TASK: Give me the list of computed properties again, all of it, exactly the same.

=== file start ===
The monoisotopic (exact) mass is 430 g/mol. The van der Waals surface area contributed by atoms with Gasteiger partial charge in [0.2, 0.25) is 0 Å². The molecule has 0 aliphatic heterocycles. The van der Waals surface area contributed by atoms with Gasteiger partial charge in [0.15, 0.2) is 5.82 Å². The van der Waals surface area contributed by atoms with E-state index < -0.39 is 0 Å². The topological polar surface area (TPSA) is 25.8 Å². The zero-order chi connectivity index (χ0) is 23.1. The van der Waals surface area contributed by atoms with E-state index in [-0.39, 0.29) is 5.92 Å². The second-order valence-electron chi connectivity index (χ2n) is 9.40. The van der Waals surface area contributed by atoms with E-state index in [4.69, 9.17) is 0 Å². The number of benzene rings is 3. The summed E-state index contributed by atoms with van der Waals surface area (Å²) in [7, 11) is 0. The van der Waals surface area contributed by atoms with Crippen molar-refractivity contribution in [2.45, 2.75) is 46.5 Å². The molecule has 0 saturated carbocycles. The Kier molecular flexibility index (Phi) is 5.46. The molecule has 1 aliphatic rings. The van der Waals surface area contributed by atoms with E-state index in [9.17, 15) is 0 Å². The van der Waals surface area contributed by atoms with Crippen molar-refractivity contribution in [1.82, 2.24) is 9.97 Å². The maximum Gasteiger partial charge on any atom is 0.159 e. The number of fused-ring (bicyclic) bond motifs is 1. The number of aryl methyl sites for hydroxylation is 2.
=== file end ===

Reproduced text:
The monoisotopic (exact) mass is 430 g/mol. The van der Waals surface area contributed by atoms with Gasteiger partial charge in [0.2, 0.25) is 0 Å². The molecule has 0 aliphatic heterocycles. The van der Waals surface area contributed by atoms with Gasteiger partial charge in [0.15, 0.2) is 5.82 Å². The van der Waals surface area contributed by atoms with E-state index < -0.39 is 0 Å². The topological polar surface area (TPSA) is 25.8 Å². The zero-order chi connectivity index (χ0) is 23.1. The van der Waals surface area contributed by atoms with E-state index in [-0.39, 0.29) is 5.92 Å². The second-order valence-electron chi connectivity index (χ2n) is 9.40. The van der Waals surface area contributed by atoms with E-state index in [4.69, 9.17) is 0 Å². The number of benzene rings is 3. The summed E-state index contributed by atoms with van der Waals surface area (Å²) in [7, 11) is 0. The van der Waals surface area contributed by atoms with Crippen molar-refractivity contribution in [2.45, 2.75) is 46.5 Å². The molecule has 0 saturated carbocycles. The Kier molecular flexibility index (Phi) is 5.46. The molecule has 1 aliphatic rings. The van der Waals surface area contributed by atoms with E-state index in [9.17, 15) is 0 Å². The van der Waals surface area contributed by atoms with Crippen molar-refractivity contribution in [1.82, 2.24) is 9.97 Å². The maximum Gasteiger partial charge on any atom is 0.159 e. The number of fused-ring (bicyclic) bond motifs is 1. The number of aryl methyl sites for hydroxylation is 2.